question

Illustration: Jen Troyer

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Run this inquiry though your mind every time you head home from a dinner party or a playdate or a romantic date or a day at work. When you’re doing the stuff that’s your raison d’etre, you may feel anxious about succeeding or exhausted from all the time you put in, but you don’t feel depleted. You feel the opposite: rich—in ideas, in understanding, in possibility. After brunch with friends, you leave saying to yourself, “Hey, I never thought of that before” or “Laura really called me on my b.s. about quitting my job” or “I’m going to go on a trip to the Galapagos like Ruthie.” You don’t say, “I have to go home and watch an episode of True Blood just to chill out.” Real friends give you energy, as do real hobbies and jobs and relationships. I’m not saying that everything in life has to be dipped in inspiration. Sometimes you have to do things that are boring, stupid, repetitive and annoying—but not all the time, not even most of the time. As with most things, choice does come into play.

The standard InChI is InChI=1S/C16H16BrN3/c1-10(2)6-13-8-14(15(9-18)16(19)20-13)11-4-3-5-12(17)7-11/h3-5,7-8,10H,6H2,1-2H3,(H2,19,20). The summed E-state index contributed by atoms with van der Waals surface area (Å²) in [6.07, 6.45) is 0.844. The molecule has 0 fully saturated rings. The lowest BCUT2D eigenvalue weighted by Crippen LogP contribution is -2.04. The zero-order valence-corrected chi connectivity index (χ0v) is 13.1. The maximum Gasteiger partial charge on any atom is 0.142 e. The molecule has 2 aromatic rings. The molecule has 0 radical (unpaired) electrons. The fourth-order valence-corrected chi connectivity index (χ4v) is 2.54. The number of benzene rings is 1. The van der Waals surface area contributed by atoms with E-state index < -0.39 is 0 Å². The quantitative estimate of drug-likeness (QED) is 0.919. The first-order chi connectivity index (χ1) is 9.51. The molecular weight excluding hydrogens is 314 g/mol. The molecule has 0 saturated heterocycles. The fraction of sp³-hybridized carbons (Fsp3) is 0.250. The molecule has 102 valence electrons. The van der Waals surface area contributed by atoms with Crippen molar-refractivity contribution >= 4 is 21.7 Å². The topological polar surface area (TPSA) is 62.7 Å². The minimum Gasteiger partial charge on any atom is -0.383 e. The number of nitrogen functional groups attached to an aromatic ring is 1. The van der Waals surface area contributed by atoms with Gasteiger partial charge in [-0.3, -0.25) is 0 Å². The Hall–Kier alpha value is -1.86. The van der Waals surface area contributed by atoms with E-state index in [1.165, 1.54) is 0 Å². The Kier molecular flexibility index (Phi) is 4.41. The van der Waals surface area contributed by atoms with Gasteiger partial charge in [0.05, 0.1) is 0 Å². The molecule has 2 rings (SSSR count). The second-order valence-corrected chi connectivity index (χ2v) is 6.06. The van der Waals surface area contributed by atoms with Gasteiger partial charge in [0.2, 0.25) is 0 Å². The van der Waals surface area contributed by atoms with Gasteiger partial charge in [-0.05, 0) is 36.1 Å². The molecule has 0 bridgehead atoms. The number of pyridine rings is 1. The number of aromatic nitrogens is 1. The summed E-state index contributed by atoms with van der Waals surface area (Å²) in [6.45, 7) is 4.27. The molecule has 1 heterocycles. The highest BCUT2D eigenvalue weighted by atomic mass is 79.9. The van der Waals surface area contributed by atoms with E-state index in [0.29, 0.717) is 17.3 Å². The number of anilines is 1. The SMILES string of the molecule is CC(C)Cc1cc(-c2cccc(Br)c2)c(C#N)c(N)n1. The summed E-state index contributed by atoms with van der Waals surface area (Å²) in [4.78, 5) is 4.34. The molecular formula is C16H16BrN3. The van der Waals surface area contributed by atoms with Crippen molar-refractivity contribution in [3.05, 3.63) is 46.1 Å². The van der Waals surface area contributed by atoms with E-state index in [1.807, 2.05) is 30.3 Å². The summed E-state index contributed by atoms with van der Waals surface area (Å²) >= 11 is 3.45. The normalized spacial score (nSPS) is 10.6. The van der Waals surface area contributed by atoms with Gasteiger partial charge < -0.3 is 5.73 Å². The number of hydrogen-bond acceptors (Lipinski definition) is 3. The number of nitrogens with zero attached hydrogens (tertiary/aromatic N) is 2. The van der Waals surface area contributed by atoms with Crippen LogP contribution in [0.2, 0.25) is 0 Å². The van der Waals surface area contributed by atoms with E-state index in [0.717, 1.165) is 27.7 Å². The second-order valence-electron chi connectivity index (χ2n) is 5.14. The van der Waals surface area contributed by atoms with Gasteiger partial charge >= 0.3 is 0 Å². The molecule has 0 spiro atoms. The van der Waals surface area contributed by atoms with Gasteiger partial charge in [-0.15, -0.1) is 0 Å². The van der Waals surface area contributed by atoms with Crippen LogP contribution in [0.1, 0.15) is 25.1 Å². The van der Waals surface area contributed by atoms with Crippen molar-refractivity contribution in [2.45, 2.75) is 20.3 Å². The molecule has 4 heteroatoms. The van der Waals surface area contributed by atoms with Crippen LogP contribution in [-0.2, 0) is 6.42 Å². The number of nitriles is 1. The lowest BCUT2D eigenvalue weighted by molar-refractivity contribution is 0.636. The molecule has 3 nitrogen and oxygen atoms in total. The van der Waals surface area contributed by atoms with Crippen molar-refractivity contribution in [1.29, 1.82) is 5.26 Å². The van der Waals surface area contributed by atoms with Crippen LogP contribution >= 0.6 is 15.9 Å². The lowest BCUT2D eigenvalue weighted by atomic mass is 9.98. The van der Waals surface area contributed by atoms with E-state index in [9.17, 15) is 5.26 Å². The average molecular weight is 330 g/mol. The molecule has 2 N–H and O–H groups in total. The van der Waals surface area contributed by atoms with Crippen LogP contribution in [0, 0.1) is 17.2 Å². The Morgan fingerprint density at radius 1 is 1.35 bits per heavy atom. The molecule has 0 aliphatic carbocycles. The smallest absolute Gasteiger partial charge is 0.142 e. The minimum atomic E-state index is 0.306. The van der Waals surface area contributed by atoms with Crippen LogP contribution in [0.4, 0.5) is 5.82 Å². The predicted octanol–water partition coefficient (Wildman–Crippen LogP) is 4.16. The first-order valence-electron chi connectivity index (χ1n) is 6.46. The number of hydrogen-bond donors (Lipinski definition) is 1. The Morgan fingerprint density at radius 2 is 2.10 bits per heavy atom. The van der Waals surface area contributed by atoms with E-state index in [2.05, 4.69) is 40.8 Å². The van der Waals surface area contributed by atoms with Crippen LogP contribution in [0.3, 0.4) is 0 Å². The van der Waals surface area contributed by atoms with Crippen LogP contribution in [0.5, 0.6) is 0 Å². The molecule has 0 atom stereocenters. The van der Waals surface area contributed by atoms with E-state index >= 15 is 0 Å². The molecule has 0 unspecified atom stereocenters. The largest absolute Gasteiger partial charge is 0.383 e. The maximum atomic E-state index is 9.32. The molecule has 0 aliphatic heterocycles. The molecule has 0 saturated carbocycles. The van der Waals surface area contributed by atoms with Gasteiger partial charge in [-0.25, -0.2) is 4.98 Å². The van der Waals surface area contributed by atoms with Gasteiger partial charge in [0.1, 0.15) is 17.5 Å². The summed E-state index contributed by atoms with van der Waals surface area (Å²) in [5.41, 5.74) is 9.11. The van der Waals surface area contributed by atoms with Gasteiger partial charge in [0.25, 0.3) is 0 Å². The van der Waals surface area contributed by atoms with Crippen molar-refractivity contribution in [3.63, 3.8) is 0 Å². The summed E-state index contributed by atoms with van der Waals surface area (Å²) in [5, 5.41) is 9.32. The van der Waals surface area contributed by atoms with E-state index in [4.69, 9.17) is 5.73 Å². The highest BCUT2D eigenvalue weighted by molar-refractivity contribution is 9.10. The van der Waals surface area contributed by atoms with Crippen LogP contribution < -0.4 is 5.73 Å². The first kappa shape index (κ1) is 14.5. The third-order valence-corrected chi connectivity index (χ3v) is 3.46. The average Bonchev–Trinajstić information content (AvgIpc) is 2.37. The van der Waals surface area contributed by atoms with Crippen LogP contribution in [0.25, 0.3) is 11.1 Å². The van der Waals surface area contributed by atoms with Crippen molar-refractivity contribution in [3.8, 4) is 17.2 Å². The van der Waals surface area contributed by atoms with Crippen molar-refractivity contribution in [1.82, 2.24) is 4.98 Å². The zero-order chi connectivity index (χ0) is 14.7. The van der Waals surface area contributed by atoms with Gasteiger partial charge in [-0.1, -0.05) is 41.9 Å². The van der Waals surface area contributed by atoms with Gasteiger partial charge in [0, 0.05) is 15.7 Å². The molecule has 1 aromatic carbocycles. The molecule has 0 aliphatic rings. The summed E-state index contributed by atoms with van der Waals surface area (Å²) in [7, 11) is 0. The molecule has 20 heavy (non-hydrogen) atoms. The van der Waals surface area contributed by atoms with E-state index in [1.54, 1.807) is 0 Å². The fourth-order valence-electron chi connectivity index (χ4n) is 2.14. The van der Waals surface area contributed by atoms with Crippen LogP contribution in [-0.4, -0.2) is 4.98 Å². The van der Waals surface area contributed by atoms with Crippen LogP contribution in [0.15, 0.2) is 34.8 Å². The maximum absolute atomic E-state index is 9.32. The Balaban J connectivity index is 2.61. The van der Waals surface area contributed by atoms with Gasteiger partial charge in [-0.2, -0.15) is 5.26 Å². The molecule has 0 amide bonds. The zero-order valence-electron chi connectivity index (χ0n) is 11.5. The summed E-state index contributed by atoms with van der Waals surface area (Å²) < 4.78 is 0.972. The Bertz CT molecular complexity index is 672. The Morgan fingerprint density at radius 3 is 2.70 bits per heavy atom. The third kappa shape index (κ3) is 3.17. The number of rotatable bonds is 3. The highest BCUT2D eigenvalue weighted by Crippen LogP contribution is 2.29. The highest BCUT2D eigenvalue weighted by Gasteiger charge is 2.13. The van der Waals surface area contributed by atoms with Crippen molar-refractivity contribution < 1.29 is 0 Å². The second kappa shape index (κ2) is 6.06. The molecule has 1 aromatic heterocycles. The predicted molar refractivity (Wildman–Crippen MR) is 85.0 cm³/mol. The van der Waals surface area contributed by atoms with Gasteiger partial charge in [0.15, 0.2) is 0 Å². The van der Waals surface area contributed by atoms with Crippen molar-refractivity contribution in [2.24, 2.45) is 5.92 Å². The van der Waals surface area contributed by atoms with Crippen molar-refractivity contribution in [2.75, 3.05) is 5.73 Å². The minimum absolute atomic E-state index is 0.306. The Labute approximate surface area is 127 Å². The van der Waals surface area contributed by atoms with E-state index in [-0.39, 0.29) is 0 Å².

Ideal opportunities to ask this question: before a dinner with friends who have kids the same age as your kid, a job that’s similar to yours, or any other life parallel where convenience—and not connection—could be the glue that binds you.
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